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BrothaBlack (aka Shannon Narrun Williams), is one of Australia’s pioneers of Indigenous Hip Hop. He was the founding member of Indigenous Hip Hop crew, South West Syndicate.

Australia’s pioneer of Indigenous Hip-Hop, Brothablack, is back with some heavy ammunition in the shape of his latest album, ‘More than a Feeling’, and a renewed hunger for mainstream recognition.

Busting out beats for more than 15 years, Brothablack has old school Hip Hop running through his veins. He first made his mark on the scene as a founding member of the Indigenous Hip-Hop crew, South West Syndicate (1992 to 2003), who were notorious for their quippy and ‘in ya face’ act.

In ‘Brotha’s Back’ he gives ‘shout outs’ to Condell Park and Bankstown, acknowledging
the historical origins of Aboriginal hip hop in Sydney. A group of Koori women
is dancing to his beats as smoke billows through the red, blue and green lights. A
scratch DJ goes into action as BrothaBlack raps ‘This is more than history, it’s my identity
/ A new generation, the indigenous nation / Calling out to my people … We fight
for the rights of our population.’17
Brothablack proved his worth in 2003, picking up a Deadly Award at the Sydney Opera House for most promising new talent in Aboriginal music with the South West Syndicate boys.
His breakthrough single ‘Are you with me out there’ fast became an anthem for underground Hip Hop goers and has recently added some genuine south-west side grunt to the soundtrack for Foxtel’s smash hit TV series, ‘Dangerous’.
Brothablack is also an accomplished actor and performer with more than 100 performances under his belt. His theatre productions include Urban Theatre Projects’ The Longest Night (Adelaide Festival 2002) and Back Home which was a resounding success at the 2006 Sydney Festival. In June 2007, Brothablack toured Canada with this groundbreaking production, giving the international scene a taste of his exceptional talents as a performer.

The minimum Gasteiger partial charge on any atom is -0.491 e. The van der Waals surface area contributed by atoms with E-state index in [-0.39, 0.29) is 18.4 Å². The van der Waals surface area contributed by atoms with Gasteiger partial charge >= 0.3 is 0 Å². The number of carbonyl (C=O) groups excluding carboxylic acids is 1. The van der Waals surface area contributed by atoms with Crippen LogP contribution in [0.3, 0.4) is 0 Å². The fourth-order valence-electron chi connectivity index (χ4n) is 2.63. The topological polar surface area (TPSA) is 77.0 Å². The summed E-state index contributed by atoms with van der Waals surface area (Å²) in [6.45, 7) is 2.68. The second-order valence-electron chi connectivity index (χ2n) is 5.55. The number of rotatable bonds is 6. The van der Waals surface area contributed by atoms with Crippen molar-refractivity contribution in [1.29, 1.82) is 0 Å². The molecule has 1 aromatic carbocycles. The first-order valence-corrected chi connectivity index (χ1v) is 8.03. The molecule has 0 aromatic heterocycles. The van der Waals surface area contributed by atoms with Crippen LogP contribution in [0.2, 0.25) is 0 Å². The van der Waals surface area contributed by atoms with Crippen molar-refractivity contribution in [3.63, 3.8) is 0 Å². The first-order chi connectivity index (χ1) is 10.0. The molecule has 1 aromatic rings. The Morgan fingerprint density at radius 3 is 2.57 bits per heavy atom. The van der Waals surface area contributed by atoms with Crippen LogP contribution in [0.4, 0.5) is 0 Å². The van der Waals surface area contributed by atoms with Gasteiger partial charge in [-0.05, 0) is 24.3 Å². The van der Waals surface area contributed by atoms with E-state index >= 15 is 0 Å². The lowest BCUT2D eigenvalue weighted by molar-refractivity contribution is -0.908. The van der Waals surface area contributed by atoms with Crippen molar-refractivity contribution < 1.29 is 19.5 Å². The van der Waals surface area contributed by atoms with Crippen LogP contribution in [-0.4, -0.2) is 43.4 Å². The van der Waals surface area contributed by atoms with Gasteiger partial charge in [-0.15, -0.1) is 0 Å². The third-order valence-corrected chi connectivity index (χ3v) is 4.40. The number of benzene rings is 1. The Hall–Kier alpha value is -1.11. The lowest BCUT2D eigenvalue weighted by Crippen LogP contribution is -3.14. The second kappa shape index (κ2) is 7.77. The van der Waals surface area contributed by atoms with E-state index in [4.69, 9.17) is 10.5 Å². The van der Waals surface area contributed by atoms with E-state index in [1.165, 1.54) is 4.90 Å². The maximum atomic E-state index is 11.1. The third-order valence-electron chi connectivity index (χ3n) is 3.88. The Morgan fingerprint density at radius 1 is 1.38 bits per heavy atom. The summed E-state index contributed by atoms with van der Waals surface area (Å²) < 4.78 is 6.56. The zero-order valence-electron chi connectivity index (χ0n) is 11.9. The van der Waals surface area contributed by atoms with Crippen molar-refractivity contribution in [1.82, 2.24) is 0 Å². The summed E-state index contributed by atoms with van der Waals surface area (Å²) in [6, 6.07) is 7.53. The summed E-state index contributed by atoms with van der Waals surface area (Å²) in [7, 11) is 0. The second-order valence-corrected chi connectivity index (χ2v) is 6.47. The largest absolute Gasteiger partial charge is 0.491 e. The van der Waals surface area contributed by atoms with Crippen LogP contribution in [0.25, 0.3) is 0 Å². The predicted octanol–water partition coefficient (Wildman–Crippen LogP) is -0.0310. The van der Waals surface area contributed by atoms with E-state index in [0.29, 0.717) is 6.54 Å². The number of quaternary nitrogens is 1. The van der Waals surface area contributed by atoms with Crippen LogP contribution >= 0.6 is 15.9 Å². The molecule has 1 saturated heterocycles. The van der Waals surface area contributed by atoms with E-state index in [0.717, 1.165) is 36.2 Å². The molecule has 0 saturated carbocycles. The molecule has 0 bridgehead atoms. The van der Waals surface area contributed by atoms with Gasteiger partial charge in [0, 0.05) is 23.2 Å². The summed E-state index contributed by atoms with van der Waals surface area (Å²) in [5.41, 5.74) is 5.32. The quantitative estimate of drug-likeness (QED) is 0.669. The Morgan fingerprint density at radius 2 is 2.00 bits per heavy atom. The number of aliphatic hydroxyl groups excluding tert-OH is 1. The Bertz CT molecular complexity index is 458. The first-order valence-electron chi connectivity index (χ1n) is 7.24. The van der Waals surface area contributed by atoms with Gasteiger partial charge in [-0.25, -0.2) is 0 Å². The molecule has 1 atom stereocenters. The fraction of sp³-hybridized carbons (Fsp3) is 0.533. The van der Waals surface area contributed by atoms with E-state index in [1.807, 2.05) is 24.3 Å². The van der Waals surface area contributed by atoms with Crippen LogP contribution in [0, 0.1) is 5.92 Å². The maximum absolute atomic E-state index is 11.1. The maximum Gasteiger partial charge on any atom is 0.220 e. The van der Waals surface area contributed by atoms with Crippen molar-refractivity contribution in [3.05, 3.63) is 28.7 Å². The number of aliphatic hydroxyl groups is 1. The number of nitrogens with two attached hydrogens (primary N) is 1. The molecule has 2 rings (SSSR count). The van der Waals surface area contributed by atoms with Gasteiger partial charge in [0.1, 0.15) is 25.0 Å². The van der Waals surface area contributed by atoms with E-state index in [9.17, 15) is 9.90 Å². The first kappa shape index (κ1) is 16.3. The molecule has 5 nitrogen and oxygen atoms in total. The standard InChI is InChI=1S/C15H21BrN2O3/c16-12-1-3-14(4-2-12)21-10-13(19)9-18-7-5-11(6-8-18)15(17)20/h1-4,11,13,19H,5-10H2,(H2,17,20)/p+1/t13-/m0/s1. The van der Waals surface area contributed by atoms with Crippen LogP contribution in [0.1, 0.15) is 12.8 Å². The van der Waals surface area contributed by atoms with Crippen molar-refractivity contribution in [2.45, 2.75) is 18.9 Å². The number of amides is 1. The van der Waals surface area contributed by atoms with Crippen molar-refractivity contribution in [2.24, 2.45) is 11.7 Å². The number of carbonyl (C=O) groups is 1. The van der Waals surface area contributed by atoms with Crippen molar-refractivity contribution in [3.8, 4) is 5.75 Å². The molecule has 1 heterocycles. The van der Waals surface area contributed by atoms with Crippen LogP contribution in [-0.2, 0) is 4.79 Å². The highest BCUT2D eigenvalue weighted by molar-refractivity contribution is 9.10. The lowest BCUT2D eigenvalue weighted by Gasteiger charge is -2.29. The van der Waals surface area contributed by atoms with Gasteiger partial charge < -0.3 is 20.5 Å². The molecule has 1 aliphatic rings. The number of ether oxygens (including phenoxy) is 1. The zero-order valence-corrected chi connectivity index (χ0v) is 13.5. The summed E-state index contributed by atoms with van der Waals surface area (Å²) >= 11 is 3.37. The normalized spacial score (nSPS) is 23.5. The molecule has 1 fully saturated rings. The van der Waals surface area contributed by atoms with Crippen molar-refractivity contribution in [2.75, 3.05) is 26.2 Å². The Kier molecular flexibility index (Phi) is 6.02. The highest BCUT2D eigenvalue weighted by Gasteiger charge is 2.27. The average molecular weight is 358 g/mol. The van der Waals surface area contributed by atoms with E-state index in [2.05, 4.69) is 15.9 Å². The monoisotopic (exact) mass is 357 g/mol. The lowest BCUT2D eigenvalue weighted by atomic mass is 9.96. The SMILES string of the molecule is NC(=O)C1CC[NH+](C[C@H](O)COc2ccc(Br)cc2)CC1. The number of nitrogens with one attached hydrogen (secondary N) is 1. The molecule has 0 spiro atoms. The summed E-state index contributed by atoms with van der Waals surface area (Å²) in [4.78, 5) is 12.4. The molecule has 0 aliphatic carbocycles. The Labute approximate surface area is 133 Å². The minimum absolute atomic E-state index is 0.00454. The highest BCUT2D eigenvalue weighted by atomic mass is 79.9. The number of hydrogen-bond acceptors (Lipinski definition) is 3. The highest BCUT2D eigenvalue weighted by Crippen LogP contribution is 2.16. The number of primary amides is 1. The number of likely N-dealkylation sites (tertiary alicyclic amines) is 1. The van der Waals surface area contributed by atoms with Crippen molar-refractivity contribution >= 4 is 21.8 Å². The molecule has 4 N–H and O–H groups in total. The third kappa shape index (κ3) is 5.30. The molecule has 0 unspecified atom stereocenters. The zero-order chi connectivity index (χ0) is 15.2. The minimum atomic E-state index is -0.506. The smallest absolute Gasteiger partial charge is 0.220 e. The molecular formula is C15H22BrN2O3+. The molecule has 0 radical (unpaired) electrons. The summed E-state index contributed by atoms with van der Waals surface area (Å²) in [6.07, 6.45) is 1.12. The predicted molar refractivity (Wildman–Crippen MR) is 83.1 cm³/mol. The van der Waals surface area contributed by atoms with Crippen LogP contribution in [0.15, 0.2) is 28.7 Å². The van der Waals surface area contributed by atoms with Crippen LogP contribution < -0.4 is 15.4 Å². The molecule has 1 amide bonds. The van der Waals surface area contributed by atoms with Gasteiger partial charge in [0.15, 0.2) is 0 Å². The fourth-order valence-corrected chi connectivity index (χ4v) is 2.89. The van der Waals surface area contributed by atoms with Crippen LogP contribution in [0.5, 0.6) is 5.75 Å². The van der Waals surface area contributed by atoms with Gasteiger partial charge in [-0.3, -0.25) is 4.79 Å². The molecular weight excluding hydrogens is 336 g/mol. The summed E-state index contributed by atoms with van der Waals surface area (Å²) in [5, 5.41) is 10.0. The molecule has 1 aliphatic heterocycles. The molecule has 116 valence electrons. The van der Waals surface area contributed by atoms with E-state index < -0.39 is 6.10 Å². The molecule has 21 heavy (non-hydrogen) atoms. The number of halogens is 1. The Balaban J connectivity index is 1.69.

Brothablack has a long history working in remote and urban Aboriginal communities teaching hip-hop and helping mentor young people to assert their skills in the subculture.
Brothablack continues to develop his own musical/artistic output whilst actively promoting and encouraging younger and emerging Indigenous hip-hop artists.

In 2003, Brothablack as a member of South West Syndicate won the Deadly Award for Most Promising New Talent. He’s also had a single release on The Triple J Hip Hop Show compilation album.

In 2008, he performed for the Big Day Out tour (East Coast leg) and was the first Aboriginal solo artist to be included in the lineup of performers.

Brothablack has a long history working in remote and urban Aboriginal communities teaching Hip Hop and helping mentor young people to develop their skills.
He continues to develop his own musical/artistic output whilst actively promoting and encouraging younger and emerging Indigenous hip hop artists.

Brothablack was also part of the national AEC campaign Your Vote Matters in 2011, which encouraged young people to register to vote. Apart from appearing in Move It Mob Style® in 2011, 2012 and 2013, he often appears as a role model for the Vibe 3on3®. Brothablack has just wrapped up a video clip with Brendan Fletcher, director of Mad Bastards, for the Australian Human Rights Commission.

http://www.racismnoway.com.au/students-get-the-rap-on-anti-racism/

Brothablack